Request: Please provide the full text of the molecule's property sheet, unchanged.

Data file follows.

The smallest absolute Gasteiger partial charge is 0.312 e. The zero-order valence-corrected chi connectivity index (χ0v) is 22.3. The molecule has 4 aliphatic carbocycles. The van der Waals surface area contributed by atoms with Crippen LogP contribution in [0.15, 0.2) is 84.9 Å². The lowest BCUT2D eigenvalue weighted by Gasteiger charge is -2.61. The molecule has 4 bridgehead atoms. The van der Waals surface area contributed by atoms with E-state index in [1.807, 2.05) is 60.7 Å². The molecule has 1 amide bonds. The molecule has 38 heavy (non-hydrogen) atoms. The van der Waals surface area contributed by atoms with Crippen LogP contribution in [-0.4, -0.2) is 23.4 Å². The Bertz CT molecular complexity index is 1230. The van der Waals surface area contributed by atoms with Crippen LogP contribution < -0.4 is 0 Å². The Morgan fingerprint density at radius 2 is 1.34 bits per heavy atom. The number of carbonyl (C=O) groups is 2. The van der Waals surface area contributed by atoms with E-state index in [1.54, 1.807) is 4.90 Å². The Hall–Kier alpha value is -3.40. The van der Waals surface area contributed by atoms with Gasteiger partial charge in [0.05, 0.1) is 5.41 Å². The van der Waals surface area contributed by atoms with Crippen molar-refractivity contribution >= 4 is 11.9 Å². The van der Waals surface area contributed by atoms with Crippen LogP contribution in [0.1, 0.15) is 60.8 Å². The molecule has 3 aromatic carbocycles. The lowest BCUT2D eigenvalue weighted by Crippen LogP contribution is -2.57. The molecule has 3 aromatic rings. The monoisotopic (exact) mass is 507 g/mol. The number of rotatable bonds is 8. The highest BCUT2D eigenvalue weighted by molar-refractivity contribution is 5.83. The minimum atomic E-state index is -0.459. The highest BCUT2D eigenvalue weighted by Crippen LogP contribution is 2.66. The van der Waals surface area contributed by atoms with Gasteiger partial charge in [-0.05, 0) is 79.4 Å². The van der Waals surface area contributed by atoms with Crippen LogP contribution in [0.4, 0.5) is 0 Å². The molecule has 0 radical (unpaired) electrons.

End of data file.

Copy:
The smallest absolute Gasteiger partial charge is 0.312 e. The zero-order valence-corrected chi connectivity index (χ0v) is 22.3. The molecule has 4 aliphatic carbocycles. The van der Waals surface area contributed by atoms with Crippen LogP contribution in [0.15, 0.2) is 84.9 Å². The lowest BCUT2D eigenvalue weighted by Gasteiger charge is -2.61. The molecule has 4 bridgehead atoms. The van der Waals surface area contributed by atoms with E-state index in [1.807, 2.05) is 60.7 Å². The molecule has 1 amide bonds. The molecule has 38 heavy (non-hydrogen) atoms. The van der Waals surface area contributed by atoms with Crippen LogP contribution in [-0.4, -0.2) is 23.4 Å². The Bertz CT molecular complexity index is 1230. The van der Waals surface area contributed by atoms with Crippen LogP contribution < -0.4 is 0 Å². The Morgan fingerprint density at radius 2 is 1.34 bits per heavy atom. The number of carbonyl (C=O) groups is 2. The van der Waals surface area contributed by atoms with E-state index in [1.54, 1.807) is 4.90 Å². The Hall–Kier alpha value is -3.40. The van der Waals surface area contributed by atoms with Gasteiger partial charge in [0.05, 0.1) is 5.41 Å². The van der Waals surface area contributed by atoms with Crippen molar-refractivity contribution >= 4 is 11.9 Å². The van der Waals surface area contributed by atoms with Crippen LogP contribution in [0.1, 0.15) is 60.8 Å². The molecule has 3 aromatic carbocycles. The lowest BCUT2D eigenvalue weighted by Crippen LogP contribution is -2.57. The molecule has 3 aromatic rings. The monoisotopic (exact) mass is 507 g/mol. The number of rotatable bonds is 8. The highest BCUT2D eigenvalue weighted by molar-refractivity contribution is 5.83. The minimum atomic E-state index is -0.459. The highest BCUT2D eigenvalue weighted by Crippen LogP contribution is 2.66. The van der Waals surface area contributed by atoms with Gasteiger partial charge in [-0.05, 0) is 79.4 Å². The van der Waals surface area contributed by atoms with Crippen LogP contribution in [0.4, 0.5) is 0 Å². The molecule has 0 radical (unpaired) electrons.